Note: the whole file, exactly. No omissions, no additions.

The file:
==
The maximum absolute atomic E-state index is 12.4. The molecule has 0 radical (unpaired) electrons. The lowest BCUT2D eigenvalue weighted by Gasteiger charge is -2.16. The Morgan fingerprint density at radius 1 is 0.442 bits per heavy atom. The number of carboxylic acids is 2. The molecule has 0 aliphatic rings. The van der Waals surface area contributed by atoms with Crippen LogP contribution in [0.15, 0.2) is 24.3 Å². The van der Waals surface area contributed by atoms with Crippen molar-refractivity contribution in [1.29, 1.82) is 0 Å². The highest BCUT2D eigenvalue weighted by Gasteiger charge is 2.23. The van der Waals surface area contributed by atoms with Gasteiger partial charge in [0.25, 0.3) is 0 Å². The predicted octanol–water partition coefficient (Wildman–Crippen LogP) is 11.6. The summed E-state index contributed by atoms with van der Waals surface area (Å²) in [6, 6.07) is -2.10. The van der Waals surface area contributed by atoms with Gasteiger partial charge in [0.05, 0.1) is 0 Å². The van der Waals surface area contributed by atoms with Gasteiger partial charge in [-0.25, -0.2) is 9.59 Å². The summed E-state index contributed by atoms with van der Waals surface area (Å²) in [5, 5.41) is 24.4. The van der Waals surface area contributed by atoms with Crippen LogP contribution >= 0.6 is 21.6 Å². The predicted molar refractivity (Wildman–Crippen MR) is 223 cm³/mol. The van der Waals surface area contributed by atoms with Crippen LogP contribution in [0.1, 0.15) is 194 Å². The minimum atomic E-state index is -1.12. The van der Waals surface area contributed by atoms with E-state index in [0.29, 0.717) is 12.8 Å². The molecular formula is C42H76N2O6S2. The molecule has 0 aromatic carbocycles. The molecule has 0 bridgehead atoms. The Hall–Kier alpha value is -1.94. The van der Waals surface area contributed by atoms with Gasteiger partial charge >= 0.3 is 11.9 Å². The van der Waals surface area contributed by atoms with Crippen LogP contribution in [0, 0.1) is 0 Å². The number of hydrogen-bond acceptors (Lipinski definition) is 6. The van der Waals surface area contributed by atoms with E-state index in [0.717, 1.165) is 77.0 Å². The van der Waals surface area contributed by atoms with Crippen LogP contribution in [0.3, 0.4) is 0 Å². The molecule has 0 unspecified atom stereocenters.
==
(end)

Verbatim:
The maximum absolute atomic E-state index is 12.4. The molecule has 0 radical (unpaired) electrons. The lowest BCUT2D eigenvalue weighted by Gasteiger charge is -2.16. The Morgan fingerprint density at radius 1 is 0.442 bits per heavy atom. The number of carboxylic acids is 2. The molecule has 0 aliphatic rings. The van der Waals surface area contributed by atoms with Crippen LogP contribution in [0.15, 0.2) is 24.3 Å². The van der Waals surface area contributed by atoms with Crippen molar-refractivity contribution in [1.29, 1.82) is 0 Å². The highest BCUT2D eigenvalue weighted by Gasteiger charge is 2.23. The van der Waals surface area contributed by atoms with Gasteiger partial charge in [0.25, 0.3) is 0 Å². The predicted octanol–water partition coefficient (Wildman–Crippen LogP) is 11.6. The summed E-state index contributed by atoms with van der Waals surface area (Å²) in [6, 6.07) is -2.10. The van der Waals surface area contributed by atoms with Gasteiger partial charge in [0.05, 0.1) is 0 Å². The van der Waals surface area contributed by atoms with Gasteiger partial charge in [-0.25, -0.2) is 9.59 Å². The summed E-state index contributed by atoms with van der Waals surface area (Å²) in [5, 5.41) is 24.4. The van der Waals surface area contributed by atoms with Crippen LogP contribution >= 0.6 is 21.6 Å². The predicted molar refractivity (Wildman–Crippen MR) is 223 cm³/mol. The van der Waals surface area contributed by atoms with Crippen LogP contribution in [0.1, 0.15) is 194 Å². The minimum atomic E-state index is -1.12. The van der Waals surface area contributed by atoms with E-state index in [0.29, 0.717) is 12.8 Å². The molecular formula is C42H76N2O6S2. The molecule has 0 aromatic carbocycles. The molecule has 0 bridgehead atoms. The Hall–Kier alpha value is -1.94. The van der Waals surface area contributed by atoms with Gasteiger partial charge >= 0.3 is 11.9 Å². The van der Waals surface area contributed by atoms with Crippen LogP contribution in [0, 0.1) is 0 Å². The number of hydrogen-bond acceptors (Lipinski definition) is 6. The van der Waals surface area contributed by atoms with E-state index in [0.717, 1.165) is 77.0 Å². The van der Waals surface area contributed by atoms with Crippen LogP contribution in [0.3, 0.4) is 0 Å². The molecule has 0 unspecified atom stereocenters.